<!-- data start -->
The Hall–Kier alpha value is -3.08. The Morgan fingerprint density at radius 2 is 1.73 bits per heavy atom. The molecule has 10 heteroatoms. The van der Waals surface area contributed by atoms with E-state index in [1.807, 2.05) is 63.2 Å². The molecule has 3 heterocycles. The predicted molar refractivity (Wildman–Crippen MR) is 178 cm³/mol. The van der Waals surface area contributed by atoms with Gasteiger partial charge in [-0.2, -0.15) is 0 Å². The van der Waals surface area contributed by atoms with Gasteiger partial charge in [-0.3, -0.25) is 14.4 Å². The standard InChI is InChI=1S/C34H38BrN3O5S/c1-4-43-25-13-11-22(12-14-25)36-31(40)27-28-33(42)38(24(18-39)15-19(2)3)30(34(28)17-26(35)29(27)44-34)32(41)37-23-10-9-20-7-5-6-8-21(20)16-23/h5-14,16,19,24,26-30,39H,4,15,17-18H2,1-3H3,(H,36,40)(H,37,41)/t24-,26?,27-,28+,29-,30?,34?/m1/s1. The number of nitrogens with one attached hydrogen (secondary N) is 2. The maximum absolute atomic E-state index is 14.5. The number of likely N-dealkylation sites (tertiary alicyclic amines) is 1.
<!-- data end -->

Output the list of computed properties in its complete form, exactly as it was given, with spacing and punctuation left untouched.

The Hall–Kier alpha value is -3.08. The Morgan fingerprint density at radius 2 is 1.73 bits per heavy atom. The molecule has 10 heteroatoms. The van der Waals surface area contributed by atoms with E-state index in [1.807, 2.05) is 63.2 Å². The molecule has 3 heterocycles. The predicted molar refractivity (Wildman–Crippen MR) is 178 cm³/mol. The van der Waals surface area contributed by atoms with Gasteiger partial charge in [-0.2, -0.15) is 0 Å². The van der Waals surface area contributed by atoms with Gasteiger partial charge in [-0.3, -0.25) is 14.4 Å². The standard InChI is InChI=1S/C34H38BrN3O5S/c1-4-43-25-13-11-22(12-14-25)36-31(40)27-28-33(42)38(24(18-39)15-19(2)3)30(34(28)17-26(35)29(27)44-34)32(41)37-23-10-9-20-7-5-6-8-21(20)16-23/h5-14,16,19,24,26-30,39H,4,15,17-18H2,1-3H3,(H,36,40)(H,37,41)/t24-,26?,27-,28+,29-,30?,34?/m1/s1. The number of nitrogens with one attached hydrogen (secondary N) is 2. The maximum absolute atomic E-state index is 14.5. The number of likely N-dealkylation sites (tertiary alicyclic amines) is 1.